NYCHA Blames Own Staff for Rat Scourge at Frederick Douglass Houses
UPPER WEST SIDE — A public housing official blamed the agency's own staff for creating an out-of-control rat problem at the Frederick Douglass Houses by not dealing with overflowing trash at the complex.
A staffer for the NYCHA-owned buildings between West 100th and 104th streets and Amsterdam and Manhattan avenues told residents Monday that employees are failing to handle the garbage properly, giving the rodents an endless supply of food.
"The supervisor needs to get out there more often," acknowledged Denise Torres, a technical resource advisor for NYCHA, at a meeting Monday that included tenants and a half-dozen officials from city agencies.
"Just tonight I saw so much trash out. He’s supposed to address the issue twice a week."
Torres did not say whether the supervisor neglected any particular duties, but did criticize him for inaction when it came to cleaning up garbage scattered across the properties and overflowing from trash cans.
"The super has to get out of his office. He has to walk around," she said. "There are bait stations out. But who wants to eat at the bait station when [the rats] have all the garbage?"
The complex's supervisor, Joe Militano, was not at the meeting to defend himself and did not respond to requests for comment.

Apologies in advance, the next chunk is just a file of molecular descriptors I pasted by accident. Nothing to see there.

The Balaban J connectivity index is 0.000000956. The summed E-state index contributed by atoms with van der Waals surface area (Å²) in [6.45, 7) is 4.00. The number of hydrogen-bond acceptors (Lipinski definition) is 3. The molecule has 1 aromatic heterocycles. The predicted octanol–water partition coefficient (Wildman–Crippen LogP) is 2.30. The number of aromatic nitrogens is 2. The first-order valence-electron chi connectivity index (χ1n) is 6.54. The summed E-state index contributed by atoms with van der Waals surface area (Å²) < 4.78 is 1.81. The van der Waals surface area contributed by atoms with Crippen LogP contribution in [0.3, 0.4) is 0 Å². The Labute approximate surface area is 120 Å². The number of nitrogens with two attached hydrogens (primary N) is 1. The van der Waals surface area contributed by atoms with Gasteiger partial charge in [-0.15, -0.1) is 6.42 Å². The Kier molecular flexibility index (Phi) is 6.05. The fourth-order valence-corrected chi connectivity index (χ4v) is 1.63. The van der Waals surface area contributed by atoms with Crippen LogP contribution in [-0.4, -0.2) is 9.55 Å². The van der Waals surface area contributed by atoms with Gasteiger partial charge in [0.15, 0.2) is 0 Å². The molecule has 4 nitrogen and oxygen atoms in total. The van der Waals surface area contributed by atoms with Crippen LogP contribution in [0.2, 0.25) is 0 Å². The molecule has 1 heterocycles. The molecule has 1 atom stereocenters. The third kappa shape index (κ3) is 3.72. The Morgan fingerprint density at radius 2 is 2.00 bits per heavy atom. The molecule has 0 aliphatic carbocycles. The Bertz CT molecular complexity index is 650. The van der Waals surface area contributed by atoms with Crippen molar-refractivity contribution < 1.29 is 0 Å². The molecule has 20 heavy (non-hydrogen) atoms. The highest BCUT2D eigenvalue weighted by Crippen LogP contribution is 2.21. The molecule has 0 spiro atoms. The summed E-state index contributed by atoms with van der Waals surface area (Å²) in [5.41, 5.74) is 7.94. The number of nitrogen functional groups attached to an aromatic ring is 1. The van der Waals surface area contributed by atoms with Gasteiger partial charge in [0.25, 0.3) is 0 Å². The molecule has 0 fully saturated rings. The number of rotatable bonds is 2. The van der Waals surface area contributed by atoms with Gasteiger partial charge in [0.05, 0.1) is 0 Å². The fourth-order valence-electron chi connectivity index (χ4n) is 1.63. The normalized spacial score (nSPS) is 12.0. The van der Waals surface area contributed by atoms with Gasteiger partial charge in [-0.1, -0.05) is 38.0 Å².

Residents also complained at the meeting of trash cans left overflowing for days before they were emptied and a widespread lack of garbage bins near where people sit outside to eat. Without adequate cans, people just throw their food on the ground, tenants said.
"The rats have taken over Douglass [Houses]," resident Tawana Jackson said at the meeting, urging representatives from the Department of Sanitation, Department of Health and NYCHA not to continue ignoring residents' concerns.
"This is where we live. Yesterday, I had to jump over a huge rat. I’m scared to walk to my house at night."
Madelyn Innocent, pro tempore president of the Douglass Houses tenants association, said she's seen heaping piles of bagged garbage that go days before getting picked up, contributing to a situation in which "rats run rampant."
"It’s a huge problem. Huge, huge, huge," she said. "[The rats] run across your feet."
The NYCHA employee, Torres, did not address the piles of bags, which the Department of Sanitation is responsible for picking up.
The department picks up trash twice a week, and "when larger volumes of refuse are generated by the housing development, the maintenance staff contacts the department requesting additional collection service," a Sanitation spokesman said.
Both City Councilman Mark Levine and Manhattan Borough President Gale Brewer made a commitment Monday to walk around Douglass Houses to take in the full extent of the issue. They said getting the garbage problem under control was a key part of combating the infestation.
"We’re going to need a multi-pronged attack," Levine said. "It might include more trash cans."
The trash and rats are "embarrassing" but, worse, they make the kids who grow up there feel forgotten, Innocent added.
"The kids say, 'They don’t care about us,'" she said.